Dwyane Wade’s decision to leave the Miami Heat for the Chicago Bulls left many Heat fans angered and confused. “I’m going to be rooting for the Warriors this year,” said “Heat Lifer” Arturo Ramirez as he purchased several clearance Wade jerseys he plans on burning later. “Wade was the heart and soul of the Heat. The team won’t be the same without him.”
Neither will “Wade County”, the officially NBA licensed name of Miami-Dade County, which is set to be renamed the “Dragic Subdivision” before the start of the upcoming basketball season.
The decision to rename Wade County was made by the Miami-Dade County Commission, who narrowly rejected a proposal to sell the taxpayer-subsidized waterfront land to wealthy Chinese investors seeking an embezzlement opportunities.“ It was ultimately decided that we should keep the land, at great taxpayer expense, for the community and the Miami Heat to use,” slurred Miami-Dade Commissioner Pepe Diaz as he hiccupped and little bubbles floated out of his mouth.
With Dwyane Wade’s departure, a new namesake for the land had to be chosen. “We needed a player that represented the new, bleaker direction of the Miami Heat,” said Commissioner Diaz. “We briefly considered “Bosh Gardens”, but thought it was too depressing given his uncertain future with the league. We also liked “The Upper Whiteside,” but our lawyers advised us the name was already being used by Miami’s predominantly caucasian Pinecrest community. Heat Point Guard Goran Dragic was the only other player we recognized from the list, so the decision was practically made for us.”
Many citizens were dismayed to hear that their beloved Wade County would be named after a perpetually angry looking Russian man. A statement had to be released clarifying that Dragic is actually from Slovenia and not Russia, but that just further confused everyone.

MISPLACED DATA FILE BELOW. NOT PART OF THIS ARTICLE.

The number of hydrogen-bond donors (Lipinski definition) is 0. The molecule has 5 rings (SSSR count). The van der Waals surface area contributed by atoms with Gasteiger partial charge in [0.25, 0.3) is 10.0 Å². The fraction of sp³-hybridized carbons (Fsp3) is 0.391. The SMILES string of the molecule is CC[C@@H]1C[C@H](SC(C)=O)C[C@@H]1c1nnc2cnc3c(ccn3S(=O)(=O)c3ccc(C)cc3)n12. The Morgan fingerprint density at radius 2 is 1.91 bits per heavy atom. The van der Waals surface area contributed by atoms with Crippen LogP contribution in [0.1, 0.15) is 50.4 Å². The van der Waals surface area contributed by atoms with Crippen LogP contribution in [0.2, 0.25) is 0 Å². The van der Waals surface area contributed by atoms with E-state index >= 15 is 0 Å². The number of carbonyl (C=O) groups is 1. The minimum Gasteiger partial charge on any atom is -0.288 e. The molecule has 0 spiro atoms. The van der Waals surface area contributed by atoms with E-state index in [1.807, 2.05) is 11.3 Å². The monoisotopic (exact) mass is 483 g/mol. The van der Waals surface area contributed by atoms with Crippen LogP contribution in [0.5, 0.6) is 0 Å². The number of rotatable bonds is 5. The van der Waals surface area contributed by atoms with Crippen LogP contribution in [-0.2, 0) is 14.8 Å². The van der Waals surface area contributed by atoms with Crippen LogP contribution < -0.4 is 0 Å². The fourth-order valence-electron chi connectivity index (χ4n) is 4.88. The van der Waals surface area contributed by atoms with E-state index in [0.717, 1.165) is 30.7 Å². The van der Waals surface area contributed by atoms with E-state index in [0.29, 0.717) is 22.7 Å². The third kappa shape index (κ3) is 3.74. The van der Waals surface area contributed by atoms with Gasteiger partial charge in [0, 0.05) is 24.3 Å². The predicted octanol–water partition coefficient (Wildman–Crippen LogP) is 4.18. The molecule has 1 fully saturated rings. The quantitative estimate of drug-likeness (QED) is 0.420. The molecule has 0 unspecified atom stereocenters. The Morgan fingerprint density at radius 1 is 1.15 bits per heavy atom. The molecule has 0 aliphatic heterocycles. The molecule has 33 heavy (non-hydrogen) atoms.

“I saw a picture of him and didn’t understand why they decided to name Wade County after Edward Snowden. After a while someone explained to me that he was actually just the white guy the Heat was overpaying that wasn’t Tyler Johnson,” said Dragic Subdivision resident Michael Smith.
While some residents, like Mr. Smith, remain cautiously optimistic about the Heat’s new direction, others have started a grassroots effort to lure Dwyane Wade back to Miami by making the City over in Mr. Wade’s hometown of Chicago’s image.
“We’re doing everything we can to convince Wade that Miami can be every bit the city Chicago is,” said founder of the “We Want Wade” action committee. “We’re making a lot of progress improving Miami’s public transit system, making the City more walkable, and drastically increasing the city’s black-on-black murder-rate.”
The Plantain reached out to Dwyane Wade, who declined our requests for an interview, but said in a statement that while he has great love for the City of Miami and Heat Nation, he looks forward to not winning many championships with his hometown of Chicago.
By Kyle Rambo